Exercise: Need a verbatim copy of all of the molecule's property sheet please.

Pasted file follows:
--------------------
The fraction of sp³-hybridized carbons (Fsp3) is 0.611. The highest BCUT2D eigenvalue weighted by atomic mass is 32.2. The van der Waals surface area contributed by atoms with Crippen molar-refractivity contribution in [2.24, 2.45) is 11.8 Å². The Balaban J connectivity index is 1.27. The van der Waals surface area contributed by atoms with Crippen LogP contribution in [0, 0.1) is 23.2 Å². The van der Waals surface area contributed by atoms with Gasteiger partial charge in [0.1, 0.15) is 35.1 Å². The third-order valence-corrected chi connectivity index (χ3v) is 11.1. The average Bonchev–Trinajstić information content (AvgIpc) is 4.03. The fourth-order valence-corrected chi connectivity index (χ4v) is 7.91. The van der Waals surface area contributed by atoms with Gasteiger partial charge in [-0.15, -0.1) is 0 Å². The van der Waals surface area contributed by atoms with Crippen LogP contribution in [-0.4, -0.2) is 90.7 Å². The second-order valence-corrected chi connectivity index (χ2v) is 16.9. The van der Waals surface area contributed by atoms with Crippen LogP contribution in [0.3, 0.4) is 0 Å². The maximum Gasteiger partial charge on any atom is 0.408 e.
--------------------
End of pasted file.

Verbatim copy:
The fraction of sp³-hybridized carbons (Fsp3) is 0.611. The highest BCUT2D eigenvalue weighted by atomic mass is 32.2. The van der Waals surface area contributed by atoms with Crippen molar-refractivity contribution in [2.24, 2.45) is 11.8 Å². The Balaban J connectivity index is 1.27. The van der Waals surface area contributed by atoms with Crippen LogP contribution in [0, 0.1) is 23.2 Å². The van der Waals surface area contributed by atoms with Gasteiger partial charge in [0.1, 0.15) is 35.1 Å². The third-order valence-corrected chi connectivity index (χ3v) is 11.1. The average Bonchev–Trinajstić information content (AvgIpc) is 4.03. The fourth-order valence-corrected chi connectivity index (χ4v) is 7.91. The van der Waals surface area contributed by atoms with Gasteiger partial charge in [-0.15, -0.1) is 0 Å². The van der Waals surface area contributed by atoms with Crippen LogP contribution in [-0.4, -0.2) is 90.7 Å². The second-order valence-corrected chi connectivity index (χ2v) is 16.9. The van der Waals surface area contributed by atoms with Crippen LogP contribution in [0.3, 0.4) is 0 Å². The maximum Gasteiger partial charge on any atom is 0.408 e.